An Airbus A320-200 being operated by British Airways on a scheduled passenger flight from London Heathrow to Glasgow was being radar vectored in day Instrument Meteorological Conditions (IMC) towards an ILS approach to runway 23 at destination when an Terrain Avoidance and Warning System (TAWS) Mode 2 Hard Warning was received and the prescribed response promptly initiated by the flight crew with a climb to Minimum Sector Altitude.
A Field Investigation was carried out by the UK AAIB. It found that the radar controller had wrongly believed that they had given a new heading as closing heading to the ILS LLZ when in fact this had not occurred. Focus on other traffic meant that the controller did not notice that MSA was being breached because of the unintended track.
The prompt response of the crew to the Terrain Proximity Warning resulted in the closest terrain being at 959 ft below the aircraft although it was noted that the presence of a ridge of high ground nearby could have easily reduced this clearance considerably and that the rate of terrain closure at the time the warning was generated was 6000ft per minute.
The Investigation also found that as the aircraft was being vectored for a second - and ultimately uneventful - capture of the ILS LLZ, there had been a further breach of MSA attributable to ATC Instructions in a position where the aircraft was beyond the approach plate being used by the flight crew for reference but that, in this second case, the aircraft had remained ‘terrain safe’
It was noted that Glasgow was Minimum Safe Altitude Warning (MSAW)-equipped but the system had not been deployed because of ongoing concerns in respect of operational practicality. The availability of terminal area MSA information to both flight crews and controllers was also reviewed.
The Investigation concluded that:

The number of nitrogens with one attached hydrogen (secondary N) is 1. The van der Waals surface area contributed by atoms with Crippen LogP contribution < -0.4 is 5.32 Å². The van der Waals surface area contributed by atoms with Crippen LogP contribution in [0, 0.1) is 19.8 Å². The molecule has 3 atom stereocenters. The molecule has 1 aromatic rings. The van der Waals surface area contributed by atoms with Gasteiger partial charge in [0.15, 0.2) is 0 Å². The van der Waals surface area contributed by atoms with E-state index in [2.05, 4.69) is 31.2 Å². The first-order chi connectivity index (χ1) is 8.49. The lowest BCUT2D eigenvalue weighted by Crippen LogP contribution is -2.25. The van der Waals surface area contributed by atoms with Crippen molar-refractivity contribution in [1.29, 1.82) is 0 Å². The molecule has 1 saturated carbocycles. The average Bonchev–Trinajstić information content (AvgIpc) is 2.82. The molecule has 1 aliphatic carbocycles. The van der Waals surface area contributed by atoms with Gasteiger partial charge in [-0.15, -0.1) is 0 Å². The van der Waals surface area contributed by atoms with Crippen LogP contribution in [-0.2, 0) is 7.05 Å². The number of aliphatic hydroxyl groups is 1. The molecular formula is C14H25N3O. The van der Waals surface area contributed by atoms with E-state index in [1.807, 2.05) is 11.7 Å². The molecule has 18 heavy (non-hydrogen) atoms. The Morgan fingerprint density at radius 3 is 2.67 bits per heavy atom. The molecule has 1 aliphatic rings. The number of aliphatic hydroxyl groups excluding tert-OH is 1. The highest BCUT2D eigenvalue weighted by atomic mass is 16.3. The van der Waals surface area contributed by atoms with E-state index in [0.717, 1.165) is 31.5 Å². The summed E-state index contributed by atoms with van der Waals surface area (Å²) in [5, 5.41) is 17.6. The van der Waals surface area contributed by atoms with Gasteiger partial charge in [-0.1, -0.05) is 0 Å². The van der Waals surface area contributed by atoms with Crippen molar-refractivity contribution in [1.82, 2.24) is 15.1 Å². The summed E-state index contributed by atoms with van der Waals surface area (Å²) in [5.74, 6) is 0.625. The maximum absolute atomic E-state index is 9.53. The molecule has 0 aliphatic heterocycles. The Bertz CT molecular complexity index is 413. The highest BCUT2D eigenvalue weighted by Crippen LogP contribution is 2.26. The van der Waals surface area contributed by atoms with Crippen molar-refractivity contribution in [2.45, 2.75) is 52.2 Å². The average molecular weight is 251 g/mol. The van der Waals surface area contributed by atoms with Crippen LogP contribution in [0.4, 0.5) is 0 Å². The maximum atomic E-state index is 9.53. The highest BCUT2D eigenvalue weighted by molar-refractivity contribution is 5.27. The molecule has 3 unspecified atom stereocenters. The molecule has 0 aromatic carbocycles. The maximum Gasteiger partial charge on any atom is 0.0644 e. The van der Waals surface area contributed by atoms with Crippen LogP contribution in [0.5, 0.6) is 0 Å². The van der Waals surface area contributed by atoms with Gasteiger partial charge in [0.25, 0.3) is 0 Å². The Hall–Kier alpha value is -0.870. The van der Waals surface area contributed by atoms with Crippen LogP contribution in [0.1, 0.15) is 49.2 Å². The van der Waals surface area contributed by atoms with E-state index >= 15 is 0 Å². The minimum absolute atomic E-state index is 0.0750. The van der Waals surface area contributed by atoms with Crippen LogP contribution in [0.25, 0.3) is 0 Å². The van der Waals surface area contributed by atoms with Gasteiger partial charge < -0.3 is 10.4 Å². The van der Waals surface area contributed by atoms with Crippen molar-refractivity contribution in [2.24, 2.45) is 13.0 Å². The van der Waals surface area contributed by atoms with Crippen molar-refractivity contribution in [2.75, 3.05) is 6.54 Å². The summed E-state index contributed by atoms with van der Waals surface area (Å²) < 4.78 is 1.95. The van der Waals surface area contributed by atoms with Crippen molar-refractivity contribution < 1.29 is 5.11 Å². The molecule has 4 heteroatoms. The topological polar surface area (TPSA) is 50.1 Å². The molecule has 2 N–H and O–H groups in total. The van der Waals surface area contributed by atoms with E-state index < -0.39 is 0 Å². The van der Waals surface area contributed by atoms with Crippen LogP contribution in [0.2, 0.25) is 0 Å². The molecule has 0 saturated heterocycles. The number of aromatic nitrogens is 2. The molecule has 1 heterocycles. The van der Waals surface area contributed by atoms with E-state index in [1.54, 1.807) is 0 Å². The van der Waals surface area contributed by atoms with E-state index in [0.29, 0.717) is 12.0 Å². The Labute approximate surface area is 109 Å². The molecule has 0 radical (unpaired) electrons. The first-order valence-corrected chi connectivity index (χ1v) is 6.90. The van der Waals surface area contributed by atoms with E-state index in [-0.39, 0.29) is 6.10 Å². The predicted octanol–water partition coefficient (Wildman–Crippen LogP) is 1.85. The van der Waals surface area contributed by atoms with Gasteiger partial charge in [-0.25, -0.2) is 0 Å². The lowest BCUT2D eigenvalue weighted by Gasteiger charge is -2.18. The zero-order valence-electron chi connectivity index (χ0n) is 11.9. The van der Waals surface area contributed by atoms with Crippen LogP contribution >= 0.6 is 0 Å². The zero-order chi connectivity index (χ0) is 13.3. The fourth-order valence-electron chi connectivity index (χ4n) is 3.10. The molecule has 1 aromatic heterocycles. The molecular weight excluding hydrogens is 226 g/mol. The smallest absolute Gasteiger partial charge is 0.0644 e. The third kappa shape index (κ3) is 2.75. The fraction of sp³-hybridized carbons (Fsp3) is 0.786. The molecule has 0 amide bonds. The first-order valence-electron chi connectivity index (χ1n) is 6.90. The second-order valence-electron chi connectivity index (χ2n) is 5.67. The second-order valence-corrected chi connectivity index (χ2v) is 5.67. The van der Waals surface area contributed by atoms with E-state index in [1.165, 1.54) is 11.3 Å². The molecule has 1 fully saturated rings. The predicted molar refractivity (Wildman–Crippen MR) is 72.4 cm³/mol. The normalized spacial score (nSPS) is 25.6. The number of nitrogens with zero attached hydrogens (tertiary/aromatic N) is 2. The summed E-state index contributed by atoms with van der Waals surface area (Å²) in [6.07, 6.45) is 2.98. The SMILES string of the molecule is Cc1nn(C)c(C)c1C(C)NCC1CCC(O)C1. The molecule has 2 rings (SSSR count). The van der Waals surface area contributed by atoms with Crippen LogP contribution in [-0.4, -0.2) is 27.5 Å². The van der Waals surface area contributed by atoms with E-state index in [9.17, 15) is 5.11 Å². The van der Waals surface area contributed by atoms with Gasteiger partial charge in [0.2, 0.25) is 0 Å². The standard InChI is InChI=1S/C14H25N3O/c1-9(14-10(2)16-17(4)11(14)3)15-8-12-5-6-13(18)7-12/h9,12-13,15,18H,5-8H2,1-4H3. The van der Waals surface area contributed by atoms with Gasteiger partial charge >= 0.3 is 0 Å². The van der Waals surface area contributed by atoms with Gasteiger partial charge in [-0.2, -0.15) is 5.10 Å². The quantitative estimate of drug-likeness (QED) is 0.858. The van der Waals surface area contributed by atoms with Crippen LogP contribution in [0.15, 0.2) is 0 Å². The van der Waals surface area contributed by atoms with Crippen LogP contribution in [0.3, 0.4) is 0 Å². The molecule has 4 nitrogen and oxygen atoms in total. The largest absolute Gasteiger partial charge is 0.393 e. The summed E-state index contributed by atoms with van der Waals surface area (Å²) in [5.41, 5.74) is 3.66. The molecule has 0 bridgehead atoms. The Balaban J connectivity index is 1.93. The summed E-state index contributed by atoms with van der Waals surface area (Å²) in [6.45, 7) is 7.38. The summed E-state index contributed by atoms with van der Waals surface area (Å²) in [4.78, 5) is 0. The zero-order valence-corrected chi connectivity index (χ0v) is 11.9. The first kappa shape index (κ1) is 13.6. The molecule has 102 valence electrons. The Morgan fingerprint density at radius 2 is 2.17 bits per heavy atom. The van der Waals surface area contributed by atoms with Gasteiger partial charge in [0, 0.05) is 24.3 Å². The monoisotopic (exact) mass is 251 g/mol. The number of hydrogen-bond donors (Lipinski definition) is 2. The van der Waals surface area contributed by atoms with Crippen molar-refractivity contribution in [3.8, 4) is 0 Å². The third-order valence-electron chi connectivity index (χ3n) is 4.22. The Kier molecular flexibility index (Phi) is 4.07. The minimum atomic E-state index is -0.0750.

“The terrain at Glasgow causes difficulties in descent and approach planning for both ATC and pilots. The ATC procedures in place will keep aircraft ‘terrain safe’ if followed accurately but records show that at least three arrivals in nine years have breached the Campsie Line below MSA. In each case the actual ATC clearance, of 2,000 ft amsl, remained above the highest terrain, though safety margins were eroded. Thus, had the GPWS not operated in G-EUUR, or the crew not reacted to the warning, then this aircraft’s cleared flight path would not have resulted in a ground collision. There would, however, have been less margin for any other error, such as a mis-set QNH or a ‘level bust’ in descent. In all the reported cases, and for the vast majority of public transport aircraft, GPWS/TAWS provides a high level of protection. MSAW offers additional protection from human error and extends this protection to any transponding aircraft, though its technical complexity and high numbers of inappropriate warnings mean that it is not available for immediate deployment at Glasgow. The air traffic service provider continues to work on a technical solution for MSAW and no Safety Recommendation is made.”
The full UK AAIB Report of the Investigation was published on 4 March 2010 and may be seen at SKYbrary bookshelf: AAIB Bulletin: 3/2010 ref. EW/C2998/11/07